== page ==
Looking Backward and Forward

No matter how hard the jihadists tried, glimpses of Timbuktu’s culture managed to peek through. The locals still wore their brightly colored clothes (the woman maybe just wore more of them to conform to the new dress code), soft guitar music still could be heard at night, and the devout prayed peacefully in the city’s mosques. It was as if many of the residents assumed that the militants would just be a passing phase and they would soon have their city back. It was nonviolent resistance in its own way.

There are myriad geopolitical questions that arise from these types of situations. (Is nonviolence enough when an entire culture is being threatened with whips and machine guns? What would have become of Timbuktu if the French hadn’t intervened?) But Sissako doesn’t attempt to answer these questions and he doesn’t and shouldn’t have to. He is an artist and this film is how he saw the Ansar Dine occupation of Timbuktu.

In the same way, the vast majority of Syrians, Iraqis, Pakistanis, Afghanis, Libyans, Somalis, and Nigerians shouldn’t have to answer these questions either. Violence has invaded their parts of the world, but their lives should not be defined by it. Their stories existed before and will exist after this particular type of extremism (hopefully) dies out. It is difficult to make a movie based on this principle but Sissako has done it masterfully.

Ethical Issues and Discussion Questions

1. Was a foreign intervention the right answer to the problem of Ansar Dine in Mali? Can nonviolent resistance ever be a useful strategy against terrorism?

2. What obligations do artists have (if any) in times of war and conflict?

3. How does Sissako’s portrayal of the militants differ from portrayals in other films and television shows? Does Sissako portray them fairly? Should he have been “tougher” on them?

4. This review made the case that the fight between Kidane and Amadou was a synopsis of the struggles of Malian society. Is there another interpretation of this?

5. In this review—and more generally in Western media—various words have been used to describe the kind of fighters who came to Timbukutu: “Islamic militants/extremists,” “terrorists,” “jihadists.” Are these the words that we should be using to describe these groups? Are there better/more descriptive terms? Do words matter in this context?

6. Does this film change the way you think about other Islamic militant groups, like ISIS, Boko Haram, al-Qaeda, or the Taliban, or individual Islamic militants? From the way it is portrayed in the film, is Ansar Dine different from these groups?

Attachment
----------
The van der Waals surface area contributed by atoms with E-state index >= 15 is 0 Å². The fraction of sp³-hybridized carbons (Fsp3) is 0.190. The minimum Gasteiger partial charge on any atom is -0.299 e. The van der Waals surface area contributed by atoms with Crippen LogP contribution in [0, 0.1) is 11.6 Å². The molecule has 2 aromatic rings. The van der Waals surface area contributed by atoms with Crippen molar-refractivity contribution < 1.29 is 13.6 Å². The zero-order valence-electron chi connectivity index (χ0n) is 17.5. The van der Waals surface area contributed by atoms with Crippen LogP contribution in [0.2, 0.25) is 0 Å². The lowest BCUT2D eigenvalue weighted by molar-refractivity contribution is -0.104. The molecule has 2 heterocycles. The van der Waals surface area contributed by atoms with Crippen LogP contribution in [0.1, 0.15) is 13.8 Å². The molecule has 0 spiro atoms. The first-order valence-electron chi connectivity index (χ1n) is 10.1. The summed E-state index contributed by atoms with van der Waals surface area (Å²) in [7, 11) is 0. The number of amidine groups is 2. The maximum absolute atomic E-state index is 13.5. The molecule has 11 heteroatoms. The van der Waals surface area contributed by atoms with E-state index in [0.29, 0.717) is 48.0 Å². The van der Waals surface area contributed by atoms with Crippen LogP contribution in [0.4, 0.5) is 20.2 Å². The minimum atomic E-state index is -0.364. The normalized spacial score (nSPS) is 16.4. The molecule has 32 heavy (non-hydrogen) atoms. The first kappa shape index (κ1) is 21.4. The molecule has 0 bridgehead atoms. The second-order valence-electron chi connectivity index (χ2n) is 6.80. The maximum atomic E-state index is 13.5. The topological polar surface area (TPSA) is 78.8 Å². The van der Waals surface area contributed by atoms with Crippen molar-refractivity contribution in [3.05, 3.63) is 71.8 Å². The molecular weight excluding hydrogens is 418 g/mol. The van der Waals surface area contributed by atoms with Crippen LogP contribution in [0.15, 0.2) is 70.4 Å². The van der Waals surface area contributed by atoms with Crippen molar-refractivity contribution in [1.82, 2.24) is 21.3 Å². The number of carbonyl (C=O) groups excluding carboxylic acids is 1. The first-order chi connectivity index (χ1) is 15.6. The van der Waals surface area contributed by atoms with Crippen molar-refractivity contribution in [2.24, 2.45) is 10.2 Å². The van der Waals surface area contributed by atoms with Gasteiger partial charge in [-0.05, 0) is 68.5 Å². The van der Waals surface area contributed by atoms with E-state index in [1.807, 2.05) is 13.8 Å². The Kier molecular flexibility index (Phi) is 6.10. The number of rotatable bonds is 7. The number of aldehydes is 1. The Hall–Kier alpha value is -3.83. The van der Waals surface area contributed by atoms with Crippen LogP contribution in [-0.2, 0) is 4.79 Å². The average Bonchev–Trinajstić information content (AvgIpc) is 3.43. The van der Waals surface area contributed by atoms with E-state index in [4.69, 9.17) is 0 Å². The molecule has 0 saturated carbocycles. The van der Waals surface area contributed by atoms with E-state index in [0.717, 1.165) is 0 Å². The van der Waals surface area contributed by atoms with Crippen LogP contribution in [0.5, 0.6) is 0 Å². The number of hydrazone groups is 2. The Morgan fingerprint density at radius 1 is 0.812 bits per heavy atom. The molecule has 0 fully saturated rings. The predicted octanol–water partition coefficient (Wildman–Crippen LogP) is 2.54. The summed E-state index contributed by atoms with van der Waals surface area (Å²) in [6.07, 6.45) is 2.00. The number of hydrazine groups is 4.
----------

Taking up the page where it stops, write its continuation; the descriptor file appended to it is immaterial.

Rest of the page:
Selected Carnegie Council Resources

Security Threats in Africa: A Critical Perspective
Claire Metelits, Davidson College
The U.S. is still seeing Africa from a Cold War perspective rooted in political realist thought, writes Africa security expert Metelits. But characterizing non-Western institutions as having a lack of governance and generalizing about political violence can lead to grave errors in assessing the threat environment.
(Carnegie Ethics Online, October 2014)

Foreign Fighters in Syria
Richard Barrett, The Soufan Group
How is ISIS structured? Why are young Muslims from many countries going to Syria to join it? What is the nature and extent of the threat and how can it be overcome? Counterintelligence expert Richard Barrett (formerly with MI5, MI6, and the UN) gives an informative, balanced, and perceptive report.
(Public Affairs, September 2014)

A Clear and Present Danger: Why We Need the UN Security Council to Help Defeat ISIL
David C. Speedie and Zach Dorfman, Carnegie Council
The relentless advance of the Islamic State of Iraq and the Levant poses an existential threat to countries of the region and a grave challenge to the world at large. The curbing and crushing of ISIL requires extraordinary measures, a “coalition of the concerned,” led by the United States and working through and in cooperation with the UN Security Council.
(Carnegie Council Article, August 2014)

Temptations of Power: Islamists and Illiberal Democracy in a New Middle East
Shadi Hamid, Saban Center for Middle Eastern Policy, Brookings Institution
What if a group decides democratically that they don’t want to be liberal—that they want an “illiberal democracy”? Shadi Hamid argues that repression originally compelled Islamists to moderate their politics. But ironically, democratic openings pushed them back to their original fundamentalism, leaving no space for liberal norms such as women’s rights.
(Public Affairs, April 2014)

The Second Arab Awakening and the Battle for Pluralism
Marwan Muasher, Carnegie Endowment for International Peace
Jordanian diplomat and scholar Marwan Muasher surveys the situation across the Arab world. He sees reasons for optimism in the long run, particularly in Tunisia, and makes a passionate call for pluralism, which he says is essential for democracy and prosperity.
(Public Affairs, January 2014)

The Fate of Cultural Property in Wartime: Why it Matters and What Should Be Done
Jennifer Otterson Mollick
Cultural property protection in conflict is often neglected as people argue that the lives of individuals in warzones are far more important than old buildings, pots, and books. However, it is not a question of prioritizing. We must not dismiss cultural property protection in conflicts as secondary to humanitarian tragedy, but as part of the effort to save humanity.
(Carnegie Ethics Online, September 2013)

Of Africa
Wole Soyinka, Playwright and Poet
In this masterful talk, Nobel-Prize winner Wole Soyinka focuses on Nigeria and Mali. Mali must be taken back, he declares. “To permit an enclave of extreme, violent fundamentalism [in Mali] is letting the door wide open to fundamentalist violence, not merely in Nigeria, but throughout West Africa.”
(Public Affairs, November 2012)

Alex Woodson is Carnegie New Leaders program coordinator and content editor for Carnegie Council.